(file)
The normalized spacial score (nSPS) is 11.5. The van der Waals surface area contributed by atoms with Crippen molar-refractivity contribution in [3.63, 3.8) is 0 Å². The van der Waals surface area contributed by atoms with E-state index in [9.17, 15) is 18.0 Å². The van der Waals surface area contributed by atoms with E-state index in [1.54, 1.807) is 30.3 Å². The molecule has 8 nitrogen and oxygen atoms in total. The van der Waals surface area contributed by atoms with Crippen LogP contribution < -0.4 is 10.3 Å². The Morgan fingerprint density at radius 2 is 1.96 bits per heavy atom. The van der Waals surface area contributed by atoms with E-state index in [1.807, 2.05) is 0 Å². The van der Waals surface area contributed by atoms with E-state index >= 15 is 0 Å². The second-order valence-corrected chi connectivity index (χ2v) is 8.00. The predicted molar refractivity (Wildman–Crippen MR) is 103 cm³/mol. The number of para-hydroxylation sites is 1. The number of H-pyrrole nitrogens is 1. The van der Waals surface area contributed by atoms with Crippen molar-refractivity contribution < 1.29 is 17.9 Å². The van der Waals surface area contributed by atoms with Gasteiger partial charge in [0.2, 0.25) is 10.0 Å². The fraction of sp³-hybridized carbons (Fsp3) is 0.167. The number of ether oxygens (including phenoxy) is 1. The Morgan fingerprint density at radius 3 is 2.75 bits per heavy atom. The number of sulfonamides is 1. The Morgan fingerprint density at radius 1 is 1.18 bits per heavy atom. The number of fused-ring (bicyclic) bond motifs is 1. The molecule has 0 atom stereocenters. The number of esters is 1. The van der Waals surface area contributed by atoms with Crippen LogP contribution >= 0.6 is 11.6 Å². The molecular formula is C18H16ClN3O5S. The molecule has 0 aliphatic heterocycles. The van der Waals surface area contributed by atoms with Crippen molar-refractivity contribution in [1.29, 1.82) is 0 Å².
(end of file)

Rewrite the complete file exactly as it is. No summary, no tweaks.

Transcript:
The normalized spacial score (nSPS) is 11.5. The van der Waals surface area contributed by atoms with Crippen molar-refractivity contribution in [3.63, 3.8) is 0 Å². The van der Waals surface area contributed by atoms with E-state index in [9.17, 15) is 18.0 Å². The van der Waals surface area contributed by atoms with E-state index in [1.54, 1.807) is 30.3 Å². The molecule has 8 nitrogen and oxygen atoms in total. The van der Waals surface area contributed by atoms with Crippen LogP contribution < -0.4 is 10.3 Å². The Morgan fingerprint density at radius 2 is 1.96 bits per heavy atom. The van der Waals surface area contributed by atoms with E-state index in [1.807, 2.05) is 0 Å². The van der Waals surface area contributed by atoms with E-state index >= 15 is 0 Å². The second-order valence-corrected chi connectivity index (χ2v) is 8.00. The predicted molar refractivity (Wildman–Crippen MR) is 103 cm³/mol. The number of para-hydroxylation sites is 1. The number of H-pyrrole nitrogens is 1. The van der Waals surface area contributed by atoms with Crippen molar-refractivity contribution < 1.29 is 17.9 Å². The van der Waals surface area contributed by atoms with Gasteiger partial charge in [0.2, 0.25) is 10.0 Å². The fraction of sp³-hybridized carbons (Fsp3) is 0.167. The number of ether oxygens (including phenoxy) is 1. The Morgan fingerprint density at radius 3 is 2.75 bits per heavy atom. The number of sulfonamides is 1. The Morgan fingerprint density at radius 1 is 1.18 bits per heavy atom. The number of fused-ring (bicyclic) bond motifs is 1. The molecule has 0 atom stereocenters. The number of esters is 1. The van der Waals surface area contributed by atoms with Crippen LogP contribution >= 0.6 is 11.6 Å². The molecular formula is C18H16ClN3O5S. The molecule has 0 aliphatic heterocycles. The van der Waals surface area contributed by atoms with Crippen molar-refractivity contribution in [1.29, 1.82) is 0 Å².